– Pathophysiological mechanism is not yet completely clear and likely multifactorial.(Edvinsson et al., 2020).
– The most likely explanation appears to be central sensitization of the trigeminal nerve, especially in patients with chronic tension-type headaches (Edvinsson et al., 2020).
How is it treated?
The treatment begins with a thorough assessment of the musculoskeletal and vestibular deficits in a patient to guide individualized treatment. A high prevalence of neck pain is found in individuals with migraines and headaches. Reduced mobility in the cervical and thoracic region, dysfunction and weakness of the scapular musculature and the presence of trigger points in the paracervical area are common clinical findings to be addressed in the population (Carvalho et al., 2020). Other treatments should be included such as pharmacological prescriptions from a doctor.
The neck, temporomandibular joint and thoracic region is assessed for trigger points in the sternocleidomastoid, suboccipital and upper trapezius muscles. Some studies in the review did not meet high methodological standards, but others have found that manual treatments can reduce migraine attacks (Carvalho et al., 2020). In addition to the manual therapy, strengthening the neck and scapular musculature, improving posture and nerve tissue mobilizations is recommended to reduce pain and disability (Carvalho et al., 2020). is recommended to maintain the benefits.
Vestibular symptoms are considered common symptoms in individuals with a migraine. Dizziness, disturbance of spatial orientation, vertigo, sensation of self-motion, unsteadiness or instability while upright is found in between 12-85% of the population(Carvalho et al., 2020). These symptoms are correlated with the presence of aura symptoms, severity pain intensity and migraine frequency (Carvalho et al., 2020). Since the reduction in stability limits decreases anticipatory postural adjustments this should be addressed by the clinician.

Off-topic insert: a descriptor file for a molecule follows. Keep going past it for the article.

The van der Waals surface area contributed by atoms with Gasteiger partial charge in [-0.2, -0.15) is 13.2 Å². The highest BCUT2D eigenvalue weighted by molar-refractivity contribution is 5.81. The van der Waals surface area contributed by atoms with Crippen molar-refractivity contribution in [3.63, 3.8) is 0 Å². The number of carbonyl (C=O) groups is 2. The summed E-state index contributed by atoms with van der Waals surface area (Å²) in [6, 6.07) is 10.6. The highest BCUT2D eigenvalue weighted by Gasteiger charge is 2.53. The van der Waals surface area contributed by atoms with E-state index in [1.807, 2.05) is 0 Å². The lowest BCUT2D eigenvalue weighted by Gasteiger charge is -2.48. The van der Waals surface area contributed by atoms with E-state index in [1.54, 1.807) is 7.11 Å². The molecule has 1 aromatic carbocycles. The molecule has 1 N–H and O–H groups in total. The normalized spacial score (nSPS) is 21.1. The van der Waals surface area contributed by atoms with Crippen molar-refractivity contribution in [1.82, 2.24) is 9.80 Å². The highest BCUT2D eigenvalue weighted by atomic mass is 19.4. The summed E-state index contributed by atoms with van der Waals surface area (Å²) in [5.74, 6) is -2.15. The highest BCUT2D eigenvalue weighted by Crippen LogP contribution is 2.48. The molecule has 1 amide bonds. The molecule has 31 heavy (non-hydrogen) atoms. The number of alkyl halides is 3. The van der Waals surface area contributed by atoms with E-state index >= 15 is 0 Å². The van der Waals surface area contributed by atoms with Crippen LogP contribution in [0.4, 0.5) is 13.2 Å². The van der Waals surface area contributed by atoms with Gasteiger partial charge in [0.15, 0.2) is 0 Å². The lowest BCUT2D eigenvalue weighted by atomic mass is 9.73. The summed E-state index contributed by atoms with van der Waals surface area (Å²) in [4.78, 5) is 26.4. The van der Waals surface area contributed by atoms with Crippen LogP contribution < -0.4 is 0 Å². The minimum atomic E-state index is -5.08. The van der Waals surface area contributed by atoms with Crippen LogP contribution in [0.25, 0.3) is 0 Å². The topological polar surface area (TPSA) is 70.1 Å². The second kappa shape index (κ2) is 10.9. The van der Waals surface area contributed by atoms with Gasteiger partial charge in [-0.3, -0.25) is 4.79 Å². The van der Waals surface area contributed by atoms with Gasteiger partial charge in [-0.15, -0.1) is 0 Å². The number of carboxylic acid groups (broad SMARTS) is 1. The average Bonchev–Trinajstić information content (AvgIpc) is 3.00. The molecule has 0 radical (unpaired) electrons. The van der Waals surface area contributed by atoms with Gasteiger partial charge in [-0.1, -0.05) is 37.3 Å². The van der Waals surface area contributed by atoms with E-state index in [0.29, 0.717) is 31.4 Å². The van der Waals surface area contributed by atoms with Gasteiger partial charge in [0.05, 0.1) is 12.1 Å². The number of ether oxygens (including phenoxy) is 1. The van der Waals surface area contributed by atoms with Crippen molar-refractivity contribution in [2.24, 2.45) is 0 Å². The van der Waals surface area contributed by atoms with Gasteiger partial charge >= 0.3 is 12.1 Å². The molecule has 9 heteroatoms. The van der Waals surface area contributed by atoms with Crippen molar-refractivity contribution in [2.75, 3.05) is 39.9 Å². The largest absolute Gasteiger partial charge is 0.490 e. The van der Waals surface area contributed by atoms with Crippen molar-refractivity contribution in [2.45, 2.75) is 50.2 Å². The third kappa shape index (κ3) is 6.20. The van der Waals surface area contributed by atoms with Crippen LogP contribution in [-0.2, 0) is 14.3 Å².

Since migraines are chronic and long-lasting, further education and behaviour modifications are recommended – studies show that identification of migraine triggers, self-management strategies, emotional coping, medication safety, relaxation and diet are suggested to improve migraine frequency, decrease disability and improve the quality of life (Carvalho et al., 2020).
Risk factors Headaches and Migraines
- Stress/Emotional Conflict (Chen, 2009)
- Sleep Deprivation
- Poor Posture
- Poor Diet
- Hunger and Eyestrain
Arnold, M. (2018). Headache classification committee of the international headache society (IHS) the international classification of headache disorders. Cephalalgia, 38(1), 1-211.
Carvalho, G. F., Schwarz, A., Szikszay, T. M., Adamczyk, W. M., Bevilaqua-Grossi, D., & Luedtke, K. (2020). Physical therapy and migraine: musculoskeletal and balance dysfunctions and their relevance for clinical practice. Brazilian journal of physical therapy, 24(4), 306-317. https://doi.org/10.1016/j.bjpt.2019.11.001
Chen, Y. (2009). Advances in the pathophysiology of tension-type headache: from stress to central sensitization. Current pain and headache reports, 13(6), 484.
Edvinsson, J. C. A., Viganò, A., Alekseeva, A., Alieva, E., Arruda, R., De Luca, C., D’Ettore, N., Frattale, I., Kurnukhina, M., Macerola, N., Malenkova, E., Maiorova, M., Novikova, A., Řehulka, P., Rapaccini, V., Roshchina, O., Vanderschueren, G., Zvaune, L., Andreou, A. P., Haanes, K. A., & On behalf of the European Headache Federation School of Advanced, S. (2020). The fifth cranial nerve in headaches. The Journal of Headache and Pain, 21(1), 65. https://doi.org/10.1186/s10194-020-01134-1